Another possibility is an alias element.  We have a “real” service element, which decomposes however it has to into a stream of stuff toward the resources.  We have another element of the same kind, which is a fork upward from this real element.  Internal services compose the real element, but you expose the alias element in federation, and this element contains all the stuff that creates and thus limits the management visibility and span of control.

The issues of visibility can be addressed, but there remain two other federation curve balls to catch.  One is “nesting” and the other is “foundation services”.

Nesting is the creation of a service framework within which other services are built.  A simple example is the provisioning of trunks or virtual wires, to be used by higher-layer Ethernet or IP networks.  You might think this is a non-issue, and in some ways it might be, but the problem that can arise goes back to management and control.  Virtual resources that create an underlayment have to be made visible in the higher layer, but more importantly the higher layer has to be constrained to use those resources.

Suppose we spawn a virtual wire, and we expect that wire to be used exclusively for a given service built at L2 or L3.  The wire is not a general resource, so we can’t add it to a pool of resources.  The implications are that a “layer” or “slice” creates a private resource pool, but for that to be true we either have to run resource allocation processes on that pool that are pool-specific (they don’t know about the rest of the world of resources, nor does the rest of the world see them) or we have to define resource classes and selection policies that guarantee exclusivity.  Since the latter would mix management jurisdictions, the former approach is best, and it’s clearly federation.  We’re going to need something like this for 5G slicing.  The “slice-domain” would define a series of private pools, and each of the “slice-inhabitants” would then be able to run processes to utilize them.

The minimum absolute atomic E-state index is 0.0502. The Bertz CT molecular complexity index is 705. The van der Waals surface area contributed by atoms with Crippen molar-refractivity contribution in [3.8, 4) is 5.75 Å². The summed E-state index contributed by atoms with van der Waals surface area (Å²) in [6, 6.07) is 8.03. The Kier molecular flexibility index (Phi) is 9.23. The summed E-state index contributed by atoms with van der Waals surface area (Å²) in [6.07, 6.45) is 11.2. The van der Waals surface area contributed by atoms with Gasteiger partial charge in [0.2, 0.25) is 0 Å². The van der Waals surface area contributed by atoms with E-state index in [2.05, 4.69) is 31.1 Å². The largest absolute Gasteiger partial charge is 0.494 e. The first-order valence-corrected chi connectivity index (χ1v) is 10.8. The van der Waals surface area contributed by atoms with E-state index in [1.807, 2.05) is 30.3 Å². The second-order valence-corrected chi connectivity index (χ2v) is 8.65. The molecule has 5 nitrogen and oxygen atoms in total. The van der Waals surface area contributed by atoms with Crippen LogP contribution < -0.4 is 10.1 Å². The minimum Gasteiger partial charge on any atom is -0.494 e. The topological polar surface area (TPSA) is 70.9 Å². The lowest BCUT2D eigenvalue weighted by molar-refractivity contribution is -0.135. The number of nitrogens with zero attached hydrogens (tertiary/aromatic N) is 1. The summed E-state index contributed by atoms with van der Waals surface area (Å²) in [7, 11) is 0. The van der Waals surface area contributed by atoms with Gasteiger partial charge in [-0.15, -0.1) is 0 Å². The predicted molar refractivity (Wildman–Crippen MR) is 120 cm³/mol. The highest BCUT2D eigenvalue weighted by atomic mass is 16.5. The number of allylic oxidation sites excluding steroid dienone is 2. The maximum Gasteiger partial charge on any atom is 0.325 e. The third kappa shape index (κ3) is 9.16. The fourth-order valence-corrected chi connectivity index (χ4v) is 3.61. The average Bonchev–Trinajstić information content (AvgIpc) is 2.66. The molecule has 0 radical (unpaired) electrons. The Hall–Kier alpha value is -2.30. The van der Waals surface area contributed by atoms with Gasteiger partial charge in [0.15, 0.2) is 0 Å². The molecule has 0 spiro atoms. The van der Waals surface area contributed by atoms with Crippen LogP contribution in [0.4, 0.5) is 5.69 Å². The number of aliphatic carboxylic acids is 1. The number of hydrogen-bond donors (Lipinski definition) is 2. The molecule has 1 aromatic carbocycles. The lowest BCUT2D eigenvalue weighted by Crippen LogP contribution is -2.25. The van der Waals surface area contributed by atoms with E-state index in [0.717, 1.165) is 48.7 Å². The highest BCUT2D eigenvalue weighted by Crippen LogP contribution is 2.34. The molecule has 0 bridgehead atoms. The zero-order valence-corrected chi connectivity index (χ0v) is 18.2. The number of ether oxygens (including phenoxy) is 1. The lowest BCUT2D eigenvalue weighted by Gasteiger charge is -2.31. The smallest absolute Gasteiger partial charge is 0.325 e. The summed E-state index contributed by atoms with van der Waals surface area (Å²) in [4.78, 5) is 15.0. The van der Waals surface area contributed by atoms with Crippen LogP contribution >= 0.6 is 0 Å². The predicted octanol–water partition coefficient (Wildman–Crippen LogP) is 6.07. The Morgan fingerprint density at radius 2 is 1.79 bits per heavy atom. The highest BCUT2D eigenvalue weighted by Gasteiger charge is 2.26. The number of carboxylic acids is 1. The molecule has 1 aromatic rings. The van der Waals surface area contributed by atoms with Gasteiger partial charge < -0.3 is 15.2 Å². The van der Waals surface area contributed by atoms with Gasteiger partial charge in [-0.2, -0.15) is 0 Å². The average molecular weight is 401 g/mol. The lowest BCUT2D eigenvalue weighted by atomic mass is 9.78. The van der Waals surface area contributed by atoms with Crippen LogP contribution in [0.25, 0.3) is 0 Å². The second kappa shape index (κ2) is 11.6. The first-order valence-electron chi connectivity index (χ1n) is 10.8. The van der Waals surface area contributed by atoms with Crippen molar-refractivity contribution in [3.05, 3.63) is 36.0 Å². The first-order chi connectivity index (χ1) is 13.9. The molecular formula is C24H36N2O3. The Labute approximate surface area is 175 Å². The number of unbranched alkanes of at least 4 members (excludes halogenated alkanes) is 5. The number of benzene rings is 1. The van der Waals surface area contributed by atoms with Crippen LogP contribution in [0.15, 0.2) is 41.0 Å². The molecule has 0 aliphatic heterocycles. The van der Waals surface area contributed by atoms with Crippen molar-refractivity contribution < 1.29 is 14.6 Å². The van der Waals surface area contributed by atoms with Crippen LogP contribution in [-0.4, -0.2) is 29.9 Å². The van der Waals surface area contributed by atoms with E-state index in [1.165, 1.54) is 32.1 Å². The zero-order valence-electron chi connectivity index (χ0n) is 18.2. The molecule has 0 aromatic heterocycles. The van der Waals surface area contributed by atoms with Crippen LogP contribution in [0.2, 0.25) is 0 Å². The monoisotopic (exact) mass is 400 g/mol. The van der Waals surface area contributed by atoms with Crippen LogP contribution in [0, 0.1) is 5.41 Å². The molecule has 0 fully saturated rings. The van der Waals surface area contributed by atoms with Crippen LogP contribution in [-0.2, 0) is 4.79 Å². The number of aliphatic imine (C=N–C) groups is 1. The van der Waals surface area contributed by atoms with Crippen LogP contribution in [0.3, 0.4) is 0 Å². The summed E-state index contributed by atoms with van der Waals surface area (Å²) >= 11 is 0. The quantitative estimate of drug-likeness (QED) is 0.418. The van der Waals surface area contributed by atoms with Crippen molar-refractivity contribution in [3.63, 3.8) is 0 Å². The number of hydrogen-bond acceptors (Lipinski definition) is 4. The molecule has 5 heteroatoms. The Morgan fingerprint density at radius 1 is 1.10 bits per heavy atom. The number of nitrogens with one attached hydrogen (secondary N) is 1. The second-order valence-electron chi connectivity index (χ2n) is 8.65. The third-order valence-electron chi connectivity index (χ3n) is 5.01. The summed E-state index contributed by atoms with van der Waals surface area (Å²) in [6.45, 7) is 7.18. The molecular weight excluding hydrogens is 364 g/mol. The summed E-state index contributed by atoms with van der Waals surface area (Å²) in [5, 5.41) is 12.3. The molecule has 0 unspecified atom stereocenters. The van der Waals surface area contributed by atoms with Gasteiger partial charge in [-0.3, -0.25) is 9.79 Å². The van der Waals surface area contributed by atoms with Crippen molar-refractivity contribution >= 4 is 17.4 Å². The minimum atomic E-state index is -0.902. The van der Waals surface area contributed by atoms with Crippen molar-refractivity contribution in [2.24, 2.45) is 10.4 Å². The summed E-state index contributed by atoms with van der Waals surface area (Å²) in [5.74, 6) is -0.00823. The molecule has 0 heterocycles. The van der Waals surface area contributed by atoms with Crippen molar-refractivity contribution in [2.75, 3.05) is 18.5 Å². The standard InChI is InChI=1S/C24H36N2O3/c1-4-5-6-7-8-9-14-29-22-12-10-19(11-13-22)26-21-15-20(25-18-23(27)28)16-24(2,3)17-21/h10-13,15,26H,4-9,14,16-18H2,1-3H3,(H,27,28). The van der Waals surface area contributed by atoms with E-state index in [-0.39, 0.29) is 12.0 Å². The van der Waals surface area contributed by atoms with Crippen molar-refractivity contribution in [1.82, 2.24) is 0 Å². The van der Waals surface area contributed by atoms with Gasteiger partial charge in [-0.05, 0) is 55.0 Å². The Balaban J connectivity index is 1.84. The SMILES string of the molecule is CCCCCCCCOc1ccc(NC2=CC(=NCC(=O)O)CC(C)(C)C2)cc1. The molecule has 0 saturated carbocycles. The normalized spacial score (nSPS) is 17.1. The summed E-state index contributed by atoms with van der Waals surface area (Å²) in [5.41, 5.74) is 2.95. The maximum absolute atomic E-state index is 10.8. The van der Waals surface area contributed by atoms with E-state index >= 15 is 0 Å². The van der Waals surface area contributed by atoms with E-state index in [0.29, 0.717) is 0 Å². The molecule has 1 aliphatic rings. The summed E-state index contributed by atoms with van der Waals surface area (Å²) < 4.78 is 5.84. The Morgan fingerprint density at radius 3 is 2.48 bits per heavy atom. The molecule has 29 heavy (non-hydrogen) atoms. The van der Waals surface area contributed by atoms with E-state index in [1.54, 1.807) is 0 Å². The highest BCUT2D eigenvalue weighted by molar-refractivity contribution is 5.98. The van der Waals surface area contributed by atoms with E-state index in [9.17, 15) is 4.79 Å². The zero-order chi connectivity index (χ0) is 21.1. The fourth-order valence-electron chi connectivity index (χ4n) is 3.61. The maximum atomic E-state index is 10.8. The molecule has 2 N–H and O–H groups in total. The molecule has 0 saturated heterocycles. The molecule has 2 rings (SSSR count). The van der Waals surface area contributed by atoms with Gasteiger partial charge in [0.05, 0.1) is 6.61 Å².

The key point in any layered service is address space management.  Any service that’s being deployed knows its resources because that’s what it’s being deployed on.  However, that simple truth isn’t always explicit; you almost never hear about address spaces in NFV, for example.  Address spaces, in short, are resources as much as wires are.  We have to be explicit in address management at every layer, so that we don’t partition resources in a way that creates collisions if two layers eventually have to harmonize on a common address space, like the Internet.  We can assign RFC 1918 addresses, for example, to subnets with regard for duplication across federated domains because they were designed to be used that way, with NAT applied to linking them to a universal address space like the Internet.  We can’t assign Internet-public addresses that way unless we’re willing to say that our parallel IP layers or domains never connect with each other or with another domain—we’d risk collision in assignment.

The other issue I noted was what I called “foundation services”.  We have tended to think of NFV in particular as being made up of per-customer-and-service-instance hosted virtual functions.  Some functions are unlikely to be economical or even logical in that form.  IMS, meaning cellphone registration and billing management, is probably a service shared across all virtual network operators on a given infrastructure.  As IoT develops, there will be many services designed to provide information about the environment, drawn from sensors or analysis based on sensor data.  To make this information available in multiple address spaces means we’d need a kind of “reverse NAT”, where some outside addresses are gated into a subnet for use by a service instance.  How does that get done?

How do we do any of this in SDN, in NFV?  Good question, but one we can’t really answer confidently today.  As we evolve to real deployments and in particular start dealing (as we must) with federation and slicing, we’re going to have to have the answers.